The 2nd Statistical Account

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Sir John Sinclair, Baronet of Ulbster in Caithness (Image taken from Raeburn painting) with background of west coast outline

Sir John Sinclair, Baronet of Ulbster in Caithness standing in front of map of Ross and Cromarty

By theThe Rev. Allan McKenzie* * Drawn up by the late incumbent, the Rev. Roderick M'Kenzie.

Rate of Wages
Farm-servants are hired at the following rate, viz., ploughman from L.7 to L.8 of wages annually, 6 bolls of meal, with as much potato land as he can cover with manure, 6 barrels of coal, with a free house and free lodging; female servants for L.3 a-year; boys and girls in proportion.

The farmer’s stock consists of cows and horses. No sheep are kept but such as gentlemen use for their own tables. For several years back, the heritors have been in the habit of liming their fields. Some of them use bone-dust for turnip, and so convinced are the people of the benefit of lime, that even the smallest farmer has begun the use of it. When I wrote the former Statistitical Account, there was only one tenant in this parish who paid a rent above L.60, but now there are several who pay from L.200 to L.300 a-year. The leases in general are of nineteen years duration, some even of thirty, upon improving leases.


The heritors in this parish, as before noticed, are 5 in number: Mackenzie of Allangrange, who is principal heritor; Mackenzie of Kilcoy, who has purchased, since last Report, part of the estate of Belmaduthy, where he has built a princely domicile, with a fine square of every other suitable accommodation; Graham of Drynie, who lives in France; Sir James Mackenzie, proprietor of the two Suddies, the one acquired by marriage with the daughter of Mackenzie of Suddy, the other by purchase from Matheson of Bennatsfield; and the Trustees of the late Sir William Fettes, Bart.

The heritors are very active in improving their lands, by draining, irrigation, and embanking, especially Mackenzie of Allangrange. Sir William Fettes was at great expense in building piers at the Ferry of Kessock, one on each side, with suitable houses for the accommodation of the public The ferry is now supposed to draw in the way of rent L.800 a-year, being a rise of L.650, since the time when the former Statistical Account was drawn up.


A steam-boat was attempted on the ferry, but as it did not succeed, it was necessary to return to the use of the former boats, slightly improved. There is no ferry in Scotland better attended to.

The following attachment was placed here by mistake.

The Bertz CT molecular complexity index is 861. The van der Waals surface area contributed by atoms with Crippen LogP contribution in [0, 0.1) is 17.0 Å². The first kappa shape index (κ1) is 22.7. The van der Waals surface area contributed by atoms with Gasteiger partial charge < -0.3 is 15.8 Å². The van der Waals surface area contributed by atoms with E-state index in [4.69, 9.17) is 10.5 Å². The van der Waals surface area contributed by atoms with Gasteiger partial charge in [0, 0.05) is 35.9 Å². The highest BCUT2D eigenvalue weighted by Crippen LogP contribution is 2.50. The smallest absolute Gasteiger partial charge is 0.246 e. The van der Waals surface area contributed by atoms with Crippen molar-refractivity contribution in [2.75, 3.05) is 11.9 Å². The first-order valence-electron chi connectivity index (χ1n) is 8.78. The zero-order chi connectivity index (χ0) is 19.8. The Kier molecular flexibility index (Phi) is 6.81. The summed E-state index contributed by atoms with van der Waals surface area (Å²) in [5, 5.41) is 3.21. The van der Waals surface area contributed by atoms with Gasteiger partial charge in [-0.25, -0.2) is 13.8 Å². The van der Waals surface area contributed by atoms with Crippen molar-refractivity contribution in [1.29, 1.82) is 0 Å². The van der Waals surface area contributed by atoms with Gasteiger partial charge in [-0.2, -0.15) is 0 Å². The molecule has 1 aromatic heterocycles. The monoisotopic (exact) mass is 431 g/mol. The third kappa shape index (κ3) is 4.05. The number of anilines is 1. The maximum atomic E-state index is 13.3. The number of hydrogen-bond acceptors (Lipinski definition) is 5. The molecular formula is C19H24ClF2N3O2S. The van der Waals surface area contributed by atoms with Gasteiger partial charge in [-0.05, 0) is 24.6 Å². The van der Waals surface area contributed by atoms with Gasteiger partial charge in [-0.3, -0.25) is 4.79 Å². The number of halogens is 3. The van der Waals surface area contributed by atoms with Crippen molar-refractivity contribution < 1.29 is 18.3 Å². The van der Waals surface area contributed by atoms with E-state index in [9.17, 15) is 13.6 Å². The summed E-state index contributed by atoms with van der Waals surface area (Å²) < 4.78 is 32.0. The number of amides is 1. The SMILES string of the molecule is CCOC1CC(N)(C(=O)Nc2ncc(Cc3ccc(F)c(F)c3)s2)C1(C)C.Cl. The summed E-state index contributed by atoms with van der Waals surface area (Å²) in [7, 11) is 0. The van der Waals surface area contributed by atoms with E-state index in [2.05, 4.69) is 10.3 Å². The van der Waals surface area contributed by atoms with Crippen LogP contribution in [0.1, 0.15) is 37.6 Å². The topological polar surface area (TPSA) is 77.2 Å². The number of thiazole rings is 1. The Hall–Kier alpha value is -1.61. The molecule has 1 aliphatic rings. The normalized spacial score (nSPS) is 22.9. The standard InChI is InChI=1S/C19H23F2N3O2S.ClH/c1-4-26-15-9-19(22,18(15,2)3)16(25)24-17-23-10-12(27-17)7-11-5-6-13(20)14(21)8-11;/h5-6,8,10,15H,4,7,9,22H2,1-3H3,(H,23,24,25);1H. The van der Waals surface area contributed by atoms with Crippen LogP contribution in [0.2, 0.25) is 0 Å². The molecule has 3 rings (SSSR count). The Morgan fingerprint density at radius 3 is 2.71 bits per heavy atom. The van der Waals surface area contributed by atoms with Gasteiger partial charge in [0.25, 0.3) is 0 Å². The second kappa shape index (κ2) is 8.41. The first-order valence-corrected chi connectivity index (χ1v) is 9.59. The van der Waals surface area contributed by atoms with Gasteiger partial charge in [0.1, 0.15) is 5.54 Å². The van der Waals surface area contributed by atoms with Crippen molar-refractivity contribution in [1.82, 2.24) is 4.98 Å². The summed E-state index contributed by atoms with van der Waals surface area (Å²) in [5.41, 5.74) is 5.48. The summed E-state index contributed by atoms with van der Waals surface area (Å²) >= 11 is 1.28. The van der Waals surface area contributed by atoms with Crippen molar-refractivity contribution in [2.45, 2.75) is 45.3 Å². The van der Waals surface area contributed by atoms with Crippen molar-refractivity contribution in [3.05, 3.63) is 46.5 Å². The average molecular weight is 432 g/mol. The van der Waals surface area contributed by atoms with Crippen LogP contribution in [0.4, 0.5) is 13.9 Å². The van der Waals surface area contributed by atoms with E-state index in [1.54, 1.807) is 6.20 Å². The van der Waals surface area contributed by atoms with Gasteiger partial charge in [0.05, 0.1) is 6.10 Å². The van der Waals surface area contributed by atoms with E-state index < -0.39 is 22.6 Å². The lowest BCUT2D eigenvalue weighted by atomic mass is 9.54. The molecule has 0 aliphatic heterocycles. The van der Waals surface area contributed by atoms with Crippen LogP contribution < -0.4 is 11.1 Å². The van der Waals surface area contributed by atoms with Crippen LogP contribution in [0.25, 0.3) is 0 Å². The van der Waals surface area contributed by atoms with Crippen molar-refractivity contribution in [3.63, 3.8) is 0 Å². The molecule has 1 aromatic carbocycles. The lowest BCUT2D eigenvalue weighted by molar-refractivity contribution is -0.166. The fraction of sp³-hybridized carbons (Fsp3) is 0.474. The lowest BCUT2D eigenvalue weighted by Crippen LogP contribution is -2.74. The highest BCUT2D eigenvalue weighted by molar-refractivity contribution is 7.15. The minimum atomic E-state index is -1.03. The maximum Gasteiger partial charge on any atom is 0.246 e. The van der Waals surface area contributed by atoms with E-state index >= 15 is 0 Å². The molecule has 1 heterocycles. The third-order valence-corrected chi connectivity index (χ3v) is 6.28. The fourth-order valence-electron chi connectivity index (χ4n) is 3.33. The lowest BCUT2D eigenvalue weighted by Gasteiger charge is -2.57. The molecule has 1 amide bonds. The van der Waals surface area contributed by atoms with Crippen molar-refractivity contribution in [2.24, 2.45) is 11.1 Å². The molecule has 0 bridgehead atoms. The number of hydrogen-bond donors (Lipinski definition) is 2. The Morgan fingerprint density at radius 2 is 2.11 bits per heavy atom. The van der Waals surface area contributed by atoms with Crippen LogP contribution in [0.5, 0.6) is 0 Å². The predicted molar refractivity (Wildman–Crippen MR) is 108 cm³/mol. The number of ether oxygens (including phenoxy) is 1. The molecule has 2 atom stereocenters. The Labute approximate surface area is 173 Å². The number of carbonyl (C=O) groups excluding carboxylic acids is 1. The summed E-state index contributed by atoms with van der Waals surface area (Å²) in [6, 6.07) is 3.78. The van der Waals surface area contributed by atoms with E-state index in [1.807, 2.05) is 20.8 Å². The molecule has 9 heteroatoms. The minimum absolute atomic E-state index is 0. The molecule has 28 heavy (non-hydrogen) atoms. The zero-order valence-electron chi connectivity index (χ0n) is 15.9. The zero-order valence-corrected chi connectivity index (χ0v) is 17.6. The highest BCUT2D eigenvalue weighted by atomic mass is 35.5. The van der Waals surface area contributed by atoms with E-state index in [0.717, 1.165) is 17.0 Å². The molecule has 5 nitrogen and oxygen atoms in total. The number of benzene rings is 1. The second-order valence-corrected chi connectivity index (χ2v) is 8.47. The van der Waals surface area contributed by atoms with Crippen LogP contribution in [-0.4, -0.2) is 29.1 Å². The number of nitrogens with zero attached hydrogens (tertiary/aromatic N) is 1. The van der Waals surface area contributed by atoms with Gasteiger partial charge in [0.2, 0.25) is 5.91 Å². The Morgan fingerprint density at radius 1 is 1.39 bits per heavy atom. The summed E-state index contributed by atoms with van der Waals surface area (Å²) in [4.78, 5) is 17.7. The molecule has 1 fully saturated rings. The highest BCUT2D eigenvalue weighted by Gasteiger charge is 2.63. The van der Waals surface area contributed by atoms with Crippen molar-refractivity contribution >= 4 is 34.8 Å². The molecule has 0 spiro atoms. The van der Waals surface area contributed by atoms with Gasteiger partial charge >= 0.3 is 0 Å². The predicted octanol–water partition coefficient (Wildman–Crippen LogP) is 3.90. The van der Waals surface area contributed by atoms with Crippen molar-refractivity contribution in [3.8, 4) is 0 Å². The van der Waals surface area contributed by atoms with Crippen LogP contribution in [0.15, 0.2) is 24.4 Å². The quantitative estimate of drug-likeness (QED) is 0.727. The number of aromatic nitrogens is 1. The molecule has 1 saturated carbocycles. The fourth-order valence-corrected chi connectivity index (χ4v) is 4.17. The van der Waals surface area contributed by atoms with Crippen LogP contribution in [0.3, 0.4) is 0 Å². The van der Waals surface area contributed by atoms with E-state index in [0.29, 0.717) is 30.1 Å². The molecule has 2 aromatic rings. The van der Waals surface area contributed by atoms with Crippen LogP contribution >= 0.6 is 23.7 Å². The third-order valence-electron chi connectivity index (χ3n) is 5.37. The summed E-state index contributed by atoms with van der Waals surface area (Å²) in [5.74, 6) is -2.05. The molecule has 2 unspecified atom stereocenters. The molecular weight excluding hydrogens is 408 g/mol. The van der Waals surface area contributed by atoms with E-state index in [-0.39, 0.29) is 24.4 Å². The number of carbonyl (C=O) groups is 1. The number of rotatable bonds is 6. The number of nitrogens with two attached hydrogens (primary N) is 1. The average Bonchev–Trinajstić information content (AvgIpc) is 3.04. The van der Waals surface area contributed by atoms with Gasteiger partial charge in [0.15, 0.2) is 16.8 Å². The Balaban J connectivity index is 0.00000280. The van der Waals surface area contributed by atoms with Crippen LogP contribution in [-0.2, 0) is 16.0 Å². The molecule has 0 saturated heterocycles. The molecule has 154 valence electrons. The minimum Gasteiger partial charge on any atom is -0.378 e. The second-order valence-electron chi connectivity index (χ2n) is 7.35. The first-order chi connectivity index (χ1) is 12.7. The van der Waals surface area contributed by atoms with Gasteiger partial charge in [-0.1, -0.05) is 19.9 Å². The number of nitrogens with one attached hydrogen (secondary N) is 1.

There are no market-towns in this parish, but no inconvenience arises from this, as Inverness is so near. Several other markets are held in the neighbourhood.

There are two villages, one at Munlochy,the other on the coast, laid out by the late Kilcoy, opposite the north entrance of the Caledonian Canal, and greatly encouraged by the present Kilcoy.

Means of Communication
There is one post-office in the parish. Carriages daily pass on the Parliamentary roads, through the parish, with great safety; no interruptions occurring from want of bridges, which are all in good repair.

Ecclesiastical State
The minister’s stipend amounts now to 15 chalders, half bear, half meal, with L.10 for communion elements, instead of 9 chalders and 1 boll of barley, 3 chalders and 3 bolls of oatmeal, with L.3. 6s. 8d. for communion elements, which it was formerly, making the present stipend of less value than the former. The church was repaired about twenty years ago, when it received an addition which contains 250 hearers, so that the church now holds from 700 to 800, and is in perfectly good repair. There is no Government church in this parish, and neither missionaries, seceding chapels, nor Roman Catholics. There is one Episcopal chapel attended by 130 persons belonging to this parish, and as many more from the neighbouring parishes. The minister is supported by the seat rents.

There are two established schools. The one is parochial, and the schoolmaster’s salary is L.33, with suitable accommodation; the other, commonly called Principal Baird’s school, is supported by the General Assembly’s Committee. The salary is L.25; and there are school fees. In these schools, are taught English reading, writing, arithmetic, and the lower Latin classics. Besides, there are other two schools, one taught at the Episcopal chapel, the other an itinerating school supported by the farmers who live at a distance from the parish school. The inhabitants are sensible of the advantages they derive from these schools, but another is very much wanted.


Since the former Statistical Report was given in, the face of the parish has been greatly changed for the better, so much so that, between agriculture and plantations of various kinds of wood, there is scarcely and acre remaining in its natural state.

I cannot omit mentioning a plan which Mr Mackenzie of Kilcoy has lately adopted for the improvement of his uncultivated moors; he has let them for thirty years at a small rent, beginning with 1s. per acre, with an increase at the end of every seven years of 6d. per acre to the end of the lease, and at that rent to continue for the remainder of their lives, by which means the parish is supplied with a sufficient number of labourers and a total stop is put to emigration from his estate.

For several years, a constant trade has been carried on in this parish with Newcastle and Hull, fir props being exported to both these places, and the returning ships bringing lime and coal. This not only affords constant employment for the people, but supplies their families with abundance of brushwood, of which they stood much in need
There is no complaint arising from the want of labour.

The rent of this parish at last report was L.3545. It now amounts to L.6000.


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